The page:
We were recently asked to review the new Library of America book, American Earth: Environmental Writing Since Thoreau. Edited by Bill McKibben, this anthology covers environmental writing from Walden Pond to global warming.
It sounds like a great read, and we’re honored to review it. But that might not be very soon since we’re on the road again. We’ll have the book forwarded as soon as we have a steady address for a while, or we’ll pick it up at Thanksgiving.
Until then, check out this overview from the publisher and see what major publications have to say about American Earth …
Definitive anthology of American environmental writing called â€œthe best resource between two coversâ€ about environmentalismâ€™s literary and intellectual roots
New York, NY â€“ The Library of Americaâ€™s definitive anthology of American environmental writing, American Earth: Environmental Writing Since Thoreau, is being called a must-read for college students this fall, whether they are enrolled in environmental or literature programs or merely seeking to deepen their understanding of the historical and intellectual roots of the modern environmental movement.
Edited by renowned environmental author Bill McKibben, and featuring a forward by Al Gore, American Earth has been adopted in the curricula of several universities across the country, from Missouri to North Carolina, Michigan to California. The anthology is also gaining a wider audience among readers who share a concern about environmental preservation and global climate issues.
â€œWe have been very pleased with the response to American Earth,â€ said Max Rudin with The Library of America, a New York-based nonprofit publisher dedicated to preserving Americaâ€™s most significant writing. â€œIt is essential that the voices of these great writersâ€”Thoreau and John Muir, Rachel Carson and Aldo Leopold, among many othersâ€”continue to be heard loudly and clearly.â€
U.S. News & World Report says that McKibbenâ€™s book, released on Earth Day 2008, has â€œtraced the powerful bond between literature and natural protection through the nationâ€™s history.â€
â€œThe idea that we mightâ€¦leave some of [nature] aside, and there might be a dark edge to modernity â€“ it took John Muir and Rachel Carson to sit down, clear their throats, and say at some length what was what,â€ McKibben told U.S. News in May. â€œEven the global warming movement broke out from Al Gore giving a slide show.â€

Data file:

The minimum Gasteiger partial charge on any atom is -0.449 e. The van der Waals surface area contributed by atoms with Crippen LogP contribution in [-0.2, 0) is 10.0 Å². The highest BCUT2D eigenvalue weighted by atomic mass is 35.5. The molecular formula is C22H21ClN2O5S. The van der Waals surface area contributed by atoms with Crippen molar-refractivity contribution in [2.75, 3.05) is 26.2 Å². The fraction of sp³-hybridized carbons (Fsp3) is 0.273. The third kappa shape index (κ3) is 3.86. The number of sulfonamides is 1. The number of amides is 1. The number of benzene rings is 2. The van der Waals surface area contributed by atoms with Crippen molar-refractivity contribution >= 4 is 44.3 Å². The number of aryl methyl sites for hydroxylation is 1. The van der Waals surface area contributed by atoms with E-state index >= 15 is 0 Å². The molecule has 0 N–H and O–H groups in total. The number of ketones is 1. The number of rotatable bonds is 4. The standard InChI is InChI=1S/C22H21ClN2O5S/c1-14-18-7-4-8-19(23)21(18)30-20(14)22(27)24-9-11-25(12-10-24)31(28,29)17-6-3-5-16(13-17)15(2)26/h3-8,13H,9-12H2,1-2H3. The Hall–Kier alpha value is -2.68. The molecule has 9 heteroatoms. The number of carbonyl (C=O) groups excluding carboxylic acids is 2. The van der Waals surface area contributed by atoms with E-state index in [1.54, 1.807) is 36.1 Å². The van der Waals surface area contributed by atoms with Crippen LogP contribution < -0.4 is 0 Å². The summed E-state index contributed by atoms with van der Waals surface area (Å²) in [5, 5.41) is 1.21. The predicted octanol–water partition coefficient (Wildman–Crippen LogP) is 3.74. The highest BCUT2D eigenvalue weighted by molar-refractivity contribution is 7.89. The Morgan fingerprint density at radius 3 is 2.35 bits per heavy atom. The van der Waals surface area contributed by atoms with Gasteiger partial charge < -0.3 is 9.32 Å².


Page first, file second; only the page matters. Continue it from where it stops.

According to Publisherâ€™s Weekly, American Earth â€œshould be read for the sheer beauty of the writing.â€ Booklist says â€œif you choose one environmental book this season, make it American Earth.â€ The Boston Globe wrote: â€œfor anyone seeking to understand the historical and intellectual roots of today’s environmental movement, American Earth is the best resource between two covers.â€
For more information about American Earth or to order a copy, please visit the American Earth book website.
About Bill McKibben
Bill McKibben is the author of books including The End of Nature (1989), the first account of global warming for a general audience; and most recently Deep Economy: The Wealth of Communities and the Durable Future (2007). Since 2006, he has organized the largest demonstrations against the causes of global climate change in American history. He is a scholar-in-residence at Middlebury College.
About The Library of America
Beginning its second quarter-century in 2008, The Library of America is an award-winning nonprofit publisher dedicated to preserving Americaâ€™s best and most significant writing in enduring volumes that feature authoritative texts. Hailed by Newsweek as the most important book-publishing project in the nationâ€™s history, The Library of Americaâ€™s acclaimed publications now feature more than 180 volumes.